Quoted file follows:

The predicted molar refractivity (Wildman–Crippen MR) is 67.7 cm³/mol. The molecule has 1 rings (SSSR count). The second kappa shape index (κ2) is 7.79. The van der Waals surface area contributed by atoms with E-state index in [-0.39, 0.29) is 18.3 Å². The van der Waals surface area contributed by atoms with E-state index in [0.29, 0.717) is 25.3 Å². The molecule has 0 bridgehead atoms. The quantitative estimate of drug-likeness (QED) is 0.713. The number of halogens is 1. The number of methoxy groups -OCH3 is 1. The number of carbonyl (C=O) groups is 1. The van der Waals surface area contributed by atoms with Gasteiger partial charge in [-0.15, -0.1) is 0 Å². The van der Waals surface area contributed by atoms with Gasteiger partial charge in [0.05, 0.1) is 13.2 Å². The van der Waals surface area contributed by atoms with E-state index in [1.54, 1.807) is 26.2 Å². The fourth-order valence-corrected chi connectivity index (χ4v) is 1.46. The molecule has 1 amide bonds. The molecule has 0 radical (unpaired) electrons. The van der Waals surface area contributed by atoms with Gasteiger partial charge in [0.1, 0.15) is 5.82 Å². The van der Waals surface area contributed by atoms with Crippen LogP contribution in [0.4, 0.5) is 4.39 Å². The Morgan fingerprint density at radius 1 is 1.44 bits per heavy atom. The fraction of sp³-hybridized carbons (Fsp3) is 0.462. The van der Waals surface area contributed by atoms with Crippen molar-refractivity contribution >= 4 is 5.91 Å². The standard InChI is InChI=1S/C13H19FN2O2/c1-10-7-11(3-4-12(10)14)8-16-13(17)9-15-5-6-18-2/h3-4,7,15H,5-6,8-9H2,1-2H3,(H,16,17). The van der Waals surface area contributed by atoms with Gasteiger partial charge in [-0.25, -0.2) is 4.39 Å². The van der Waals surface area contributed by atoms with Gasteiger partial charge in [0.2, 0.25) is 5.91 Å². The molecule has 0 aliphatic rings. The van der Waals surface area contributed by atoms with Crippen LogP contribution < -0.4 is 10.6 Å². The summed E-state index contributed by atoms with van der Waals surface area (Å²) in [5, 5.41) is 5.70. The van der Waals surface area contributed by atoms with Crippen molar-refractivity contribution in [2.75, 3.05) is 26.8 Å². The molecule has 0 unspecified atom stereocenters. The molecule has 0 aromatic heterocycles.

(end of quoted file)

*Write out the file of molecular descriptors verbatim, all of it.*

The predicted molar refractivity (Wildman–Crippen MR) is 67.7 cm³/mol. The molecule has 1 rings (SSSR count). The second kappa shape index (κ2) is 7.79. The van der Waals surface area contributed by atoms with E-state index in [-0.39, 0.29) is 18.3 Å². The van der Waals surface area contributed by atoms with E-state index in [0.29, 0.717) is 25.3 Å². The molecule has 0 bridgehead atoms. The quantitative estimate of drug-likeness (QED) is 0.713. The number of halogens is 1. The number of methoxy groups -OCH3 is 1. The number of carbonyl (C=O) groups is 1. The van der Waals surface area contributed by atoms with Gasteiger partial charge in [-0.15, -0.1) is 0 Å². The van der Waals surface area contributed by atoms with Gasteiger partial charge in [0.05, 0.1) is 13.2 Å². The van der Waals surface area contributed by atoms with E-state index in [1.54, 1.807) is 26.2 Å². The fourth-order valence-corrected chi connectivity index (χ4v) is 1.46. The molecule has 1 amide bonds. The molecule has 0 radical (unpaired) electrons. The van der Waals surface area contributed by atoms with Gasteiger partial charge in [0.1, 0.15) is 5.82 Å². The van der Waals surface area contributed by atoms with Crippen LogP contribution in [0.4, 0.5) is 4.39 Å². The Morgan fingerprint density at radius 1 is 1.44 bits per heavy atom. The fraction of sp³-hybridized carbons (Fsp3) is 0.462. The van der Waals surface area contributed by atoms with Crippen molar-refractivity contribution >= 4 is 5.91 Å². The standard InChI is InChI=1S/C13H19FN2O2/c1-10-7-11(3-4-12(10)14)8-16-13(17)9-15-5-6-18-2/h3-4,7,15H,5-6,8-9H2,1-2H3,(H,16,17). The van der Waals surface area contributed by atoms with Gasteiger partial charge in [-0.25, -0.2) is 4.39 Å². The van der Waals surface area contributed by atoms with Gasteiger partial charge in [0.2, 0.25) is 5.91 Å². The molecule has 0 aliphatic rings. The van der Waals surface area contributed by atoms with Crippen LogP contribution < -0.4 is 10.6 Å². The summed E-state index contributed by atoms with van der Waals surface area (Å²) in [5, 5.41) is 5.70. The van der Waals surface area contributed by atoms with Crippen molar-refractivity contribution in [2.75, 3.05) is 26.8 Å². The molecule has 0 unspecified atom stereocenters. The molecule has 0 aromatic heterocycles.